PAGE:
And you will need to handle (zeroing) weak references... otherwise this is a POC but not something usable.

    1. The only performance penalty is initializing the refcount field and hacking the VMT if it is the first instance of that class - and in a release config that is close to zero.

      This will work on any list that has a modified Notify method (can even make TObjectList work with it) - either inherit or patch it.

      And no, it does not require zeroing weak references as there are no weak references in this context. It is like an improved OwnsObjects that works with multiple list instances owning an object. Does TObjectList zero any references to elements in the list when it destroys them? No

    2. As soon as you have a circular reference, you will need weak pointers.

      In the real world, you will probably use the objects in the list, outside of it, right? (Otherwise this is useless)
      And here comes the potential need of weak refs.

      The performance penalty is real. But I suspect less than the regressions introduced in xe3 and xe4...

    3. I am not sure you get the point. This is mostly about having objects in different lists without figuring out what list might have the ownership. In a normal situation if you have two lists one might not have OwnsObjects or you have to use Extract when moving from one list to another. And if both have OwnsObjects an object cannot be in both without having trouble with the list destroying it when removing or destroying the list.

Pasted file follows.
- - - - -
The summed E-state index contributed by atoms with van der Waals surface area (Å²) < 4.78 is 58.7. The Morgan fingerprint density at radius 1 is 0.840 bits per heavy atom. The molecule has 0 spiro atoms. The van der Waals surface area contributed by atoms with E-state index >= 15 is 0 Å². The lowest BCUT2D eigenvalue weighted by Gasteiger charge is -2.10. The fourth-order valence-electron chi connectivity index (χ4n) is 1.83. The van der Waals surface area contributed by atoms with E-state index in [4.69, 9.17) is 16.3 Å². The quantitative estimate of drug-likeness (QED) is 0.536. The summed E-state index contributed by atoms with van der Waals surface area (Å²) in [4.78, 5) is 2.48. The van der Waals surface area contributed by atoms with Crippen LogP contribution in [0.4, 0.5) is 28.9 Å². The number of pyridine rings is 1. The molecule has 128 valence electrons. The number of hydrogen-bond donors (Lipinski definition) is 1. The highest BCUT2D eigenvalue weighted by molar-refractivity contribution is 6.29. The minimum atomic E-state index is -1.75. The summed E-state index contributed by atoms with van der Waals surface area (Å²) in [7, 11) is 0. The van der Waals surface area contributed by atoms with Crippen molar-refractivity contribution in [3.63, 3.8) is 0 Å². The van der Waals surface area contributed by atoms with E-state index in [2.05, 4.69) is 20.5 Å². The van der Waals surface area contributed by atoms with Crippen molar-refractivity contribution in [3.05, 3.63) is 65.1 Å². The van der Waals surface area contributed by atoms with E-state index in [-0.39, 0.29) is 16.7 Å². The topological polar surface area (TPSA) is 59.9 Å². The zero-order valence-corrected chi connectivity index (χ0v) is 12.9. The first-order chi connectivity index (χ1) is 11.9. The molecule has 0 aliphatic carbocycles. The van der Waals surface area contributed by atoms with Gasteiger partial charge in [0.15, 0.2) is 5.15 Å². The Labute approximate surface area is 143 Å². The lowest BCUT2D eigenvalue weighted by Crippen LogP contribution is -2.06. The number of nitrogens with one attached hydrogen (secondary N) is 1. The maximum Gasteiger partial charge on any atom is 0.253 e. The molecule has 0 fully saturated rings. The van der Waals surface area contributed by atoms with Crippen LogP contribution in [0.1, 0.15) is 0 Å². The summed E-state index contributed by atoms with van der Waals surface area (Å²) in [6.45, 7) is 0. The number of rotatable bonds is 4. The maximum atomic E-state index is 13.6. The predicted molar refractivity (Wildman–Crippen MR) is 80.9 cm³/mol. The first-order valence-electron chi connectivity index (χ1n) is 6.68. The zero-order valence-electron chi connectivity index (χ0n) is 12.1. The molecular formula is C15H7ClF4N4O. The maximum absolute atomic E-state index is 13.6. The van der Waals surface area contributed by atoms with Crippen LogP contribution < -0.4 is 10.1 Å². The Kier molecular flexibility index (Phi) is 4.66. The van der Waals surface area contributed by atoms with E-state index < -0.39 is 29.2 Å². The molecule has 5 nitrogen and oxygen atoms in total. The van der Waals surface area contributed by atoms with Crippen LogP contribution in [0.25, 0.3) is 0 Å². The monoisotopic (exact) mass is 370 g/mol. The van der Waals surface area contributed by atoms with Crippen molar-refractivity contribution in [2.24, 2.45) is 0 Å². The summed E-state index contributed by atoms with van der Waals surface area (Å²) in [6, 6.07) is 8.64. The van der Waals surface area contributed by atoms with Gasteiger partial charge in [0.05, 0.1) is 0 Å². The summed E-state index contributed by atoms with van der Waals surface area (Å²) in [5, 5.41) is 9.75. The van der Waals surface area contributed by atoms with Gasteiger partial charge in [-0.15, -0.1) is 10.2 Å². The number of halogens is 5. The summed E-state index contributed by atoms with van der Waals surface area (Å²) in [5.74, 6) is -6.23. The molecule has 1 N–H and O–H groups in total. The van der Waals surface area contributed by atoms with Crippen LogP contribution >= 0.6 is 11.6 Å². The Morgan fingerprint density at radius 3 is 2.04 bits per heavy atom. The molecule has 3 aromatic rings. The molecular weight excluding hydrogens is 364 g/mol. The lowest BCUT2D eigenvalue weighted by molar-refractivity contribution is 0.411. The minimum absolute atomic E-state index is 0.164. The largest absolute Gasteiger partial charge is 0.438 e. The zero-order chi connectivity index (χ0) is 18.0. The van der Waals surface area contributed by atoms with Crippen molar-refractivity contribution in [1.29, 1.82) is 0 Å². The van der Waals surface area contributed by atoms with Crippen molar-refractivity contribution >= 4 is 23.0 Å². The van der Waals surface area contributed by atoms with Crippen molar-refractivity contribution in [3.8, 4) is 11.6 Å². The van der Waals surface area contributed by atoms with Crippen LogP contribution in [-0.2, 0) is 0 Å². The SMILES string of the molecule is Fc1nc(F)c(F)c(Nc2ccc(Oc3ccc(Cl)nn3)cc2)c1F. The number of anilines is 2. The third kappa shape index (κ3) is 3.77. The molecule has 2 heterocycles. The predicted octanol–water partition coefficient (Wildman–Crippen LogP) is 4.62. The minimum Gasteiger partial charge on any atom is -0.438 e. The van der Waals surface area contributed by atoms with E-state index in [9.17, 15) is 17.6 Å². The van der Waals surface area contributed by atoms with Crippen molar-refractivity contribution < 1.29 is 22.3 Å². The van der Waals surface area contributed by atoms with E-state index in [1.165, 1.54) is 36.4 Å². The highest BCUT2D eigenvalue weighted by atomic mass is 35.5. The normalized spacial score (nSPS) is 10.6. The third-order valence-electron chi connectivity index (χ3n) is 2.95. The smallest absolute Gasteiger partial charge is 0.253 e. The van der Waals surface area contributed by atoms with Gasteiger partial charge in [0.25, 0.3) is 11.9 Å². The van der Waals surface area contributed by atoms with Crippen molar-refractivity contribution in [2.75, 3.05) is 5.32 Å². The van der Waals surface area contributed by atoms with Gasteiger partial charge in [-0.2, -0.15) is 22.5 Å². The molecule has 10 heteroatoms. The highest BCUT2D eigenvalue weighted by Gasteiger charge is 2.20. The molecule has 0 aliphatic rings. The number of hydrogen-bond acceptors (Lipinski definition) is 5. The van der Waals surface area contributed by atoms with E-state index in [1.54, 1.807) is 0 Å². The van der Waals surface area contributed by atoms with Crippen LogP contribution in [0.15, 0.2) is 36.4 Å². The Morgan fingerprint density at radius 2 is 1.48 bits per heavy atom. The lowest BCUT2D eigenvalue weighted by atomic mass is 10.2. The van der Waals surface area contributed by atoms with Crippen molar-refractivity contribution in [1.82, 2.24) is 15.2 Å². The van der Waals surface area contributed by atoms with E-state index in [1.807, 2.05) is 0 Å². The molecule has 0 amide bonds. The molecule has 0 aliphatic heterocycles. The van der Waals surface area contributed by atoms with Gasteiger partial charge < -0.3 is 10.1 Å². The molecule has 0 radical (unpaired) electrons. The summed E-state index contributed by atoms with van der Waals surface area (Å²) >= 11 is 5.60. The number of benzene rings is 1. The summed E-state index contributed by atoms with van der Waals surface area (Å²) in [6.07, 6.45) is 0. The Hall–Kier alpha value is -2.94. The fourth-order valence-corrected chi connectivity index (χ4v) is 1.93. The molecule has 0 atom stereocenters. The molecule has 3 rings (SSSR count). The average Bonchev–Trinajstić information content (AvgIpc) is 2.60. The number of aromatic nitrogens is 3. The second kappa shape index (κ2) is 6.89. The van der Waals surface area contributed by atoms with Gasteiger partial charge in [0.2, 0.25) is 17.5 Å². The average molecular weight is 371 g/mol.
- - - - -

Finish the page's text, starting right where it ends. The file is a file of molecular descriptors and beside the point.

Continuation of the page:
It does not solve the possible problem of having references of objects that are being freed by a list that has OwnsObjects as you have the same problem without ARC.

      And again, there is no performance penalty worth talking about. You are welcome to profile it.

  3. Hi Mr. stefan Thanks for this post. I'm lookin for a solution to change the parent class of a class at runtime, is there a way it can be done?

    this is the case. Al control have to be derived from TControl, let be named TControl2 this is needed at least at design time so it can be use by the designer, but at runtime i really dont use most of the tControl feature because the control is only a wrapper to emit HTML output, I have also derived classes from thta TControl2 so I'm having alot of TControl memory overhead unused, and also all windoes messaging system is no used. So is there a way I can change the parent class at runtime so all the overhead of TControl can be replaced for another tha will only have the properties used by TControl2?